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The harsh reality of working while in college

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You’re still expected to study, complete assignments and put in the same amount of hours as non-working students.

Nothing’s worse than having to check your bank account every time you pay for a tank of gas or counting down the days until your next paycheck comes through.

If you’re a college student, chances are that you’ve faced this reality at some point and found yourself struggling simply to get by. For many students, college can start to turn into a game of balancing shifts and classes within their schedules. However, this game is far from fun.

Every student’s situation is different. Some may not have to worry about money, some might be lucky enough to receive help from their parents and others don’t have a choice but to work while in school. While some may flourish and perform well with this heavy workload, most students in this situation are put at a huge disadvantage.

In college, students are all held to the same standard, except for a few exceptions. It doesn’t matter what struggles or hardships you face outside of the classroom. You’re still expected to study, complete assignments and put in the same amount of hours as non-working students.

“Remember a general rule of thumb is to leave approximately two to three hours of study time for each credit hour spent in class,” Clemson University’s resources page for health professions advising suggests. “For example, if a student carries 15 credits during the semester, plan approximately 30-45 hours in study and course preparation time outside the classroom. This amounts to a full-time job!”

If you’re a college student, this is an idea that you’ve probably seen on multiple occasions under a professor’s syllabus for a class. You may have also seen it written as the 1:2 or 1:3 ratio, which means, “every hour you spend in class, you should plan to spend two to three hours out of class working independently on course assignments,” according to Lumen.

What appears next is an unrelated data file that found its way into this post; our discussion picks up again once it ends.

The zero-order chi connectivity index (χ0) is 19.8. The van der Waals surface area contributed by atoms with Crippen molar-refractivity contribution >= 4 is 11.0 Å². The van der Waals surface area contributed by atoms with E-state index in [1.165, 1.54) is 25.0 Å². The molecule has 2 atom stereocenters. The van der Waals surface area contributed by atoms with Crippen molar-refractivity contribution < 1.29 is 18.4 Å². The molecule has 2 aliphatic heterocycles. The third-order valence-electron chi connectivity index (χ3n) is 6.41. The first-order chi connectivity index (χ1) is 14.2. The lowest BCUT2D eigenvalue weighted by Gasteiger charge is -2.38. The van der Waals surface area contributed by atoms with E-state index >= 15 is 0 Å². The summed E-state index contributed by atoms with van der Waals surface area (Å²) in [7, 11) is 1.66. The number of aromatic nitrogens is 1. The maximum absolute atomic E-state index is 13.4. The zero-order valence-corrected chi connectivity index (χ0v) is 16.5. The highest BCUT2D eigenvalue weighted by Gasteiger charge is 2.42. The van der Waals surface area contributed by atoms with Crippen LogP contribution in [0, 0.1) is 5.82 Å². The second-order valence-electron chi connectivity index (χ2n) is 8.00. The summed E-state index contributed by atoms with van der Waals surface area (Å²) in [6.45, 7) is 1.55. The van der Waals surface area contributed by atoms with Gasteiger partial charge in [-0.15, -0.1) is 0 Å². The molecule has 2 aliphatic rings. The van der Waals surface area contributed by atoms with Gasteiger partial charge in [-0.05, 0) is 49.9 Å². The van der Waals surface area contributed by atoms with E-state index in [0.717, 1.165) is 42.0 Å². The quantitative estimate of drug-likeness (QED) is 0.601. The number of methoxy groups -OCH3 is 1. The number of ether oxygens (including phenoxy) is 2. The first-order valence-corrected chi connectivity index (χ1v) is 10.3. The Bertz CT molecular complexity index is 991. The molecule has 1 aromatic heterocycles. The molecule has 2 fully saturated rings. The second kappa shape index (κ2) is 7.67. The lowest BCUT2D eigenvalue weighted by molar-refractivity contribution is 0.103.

That means that if you’re taking a class that meets for one hour every Monday, Wednesday and Friday, you’re expected to dedicate six to nine hours to that class outside of class time.

Sure, this is doable for a student who doesn’t have other commitments outside of school, but for those with jobs, this automatically sets you up for failure. Not to mention, if that student is also participating in clubs or organizations outside of class, there just aren’t enough hours in a day to fit everything.

However, many students still manage to juggle all of this, but at a cost.

“One study showed that 70% of college students are stressed about finances,” according to an article by Mental Health America. “With work, school, activities, and friends all demanding attention, many students struggle with balancing and prioritizing the different areas of their lives.”

This balancing act can lead to increased stress, anxiety and chance for burnout. However, quitting your job isn’t an option for most, so it’s important to find ways to manage your stress.

There are lots of resources available online with tips and tricks to minimize the negative side effects of working while in school.

It’s important to meet your basic needs, which include getting enough sleep, eating nutritious meals, drinking plenty of water, exercising and socializing, according to the same article by Mental Health America.

If you’re struggling to meet these basic needs, it may be time to make some necessary cuts so that you can have time for lunch, to take a nap or to chat briefly with a friend. Doing this will make a significant difference in your day-to-day life and health.

It’s important to also make time for yourself in order to give yourself and your brain a break. Small things like going for a walk, listening to music, coloring or just talking with a friend on the phone can be really helpful.

If you find yourself still overwhelmed and feel like you may need further assistance, do not hesitate to reach out to Clemson’s Counseling and Psychological Services department. You can contact them directly by phone at 864-656-2451 and start receiving help today. Working while in college isn’t easy, and it’s okay to utilize these resources.

Madison Akers is a senior communication major from Easley, South Carolina. You can reach her at [email protected].

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Madison Akers
Madison Akers, Asst. Opinion Editor
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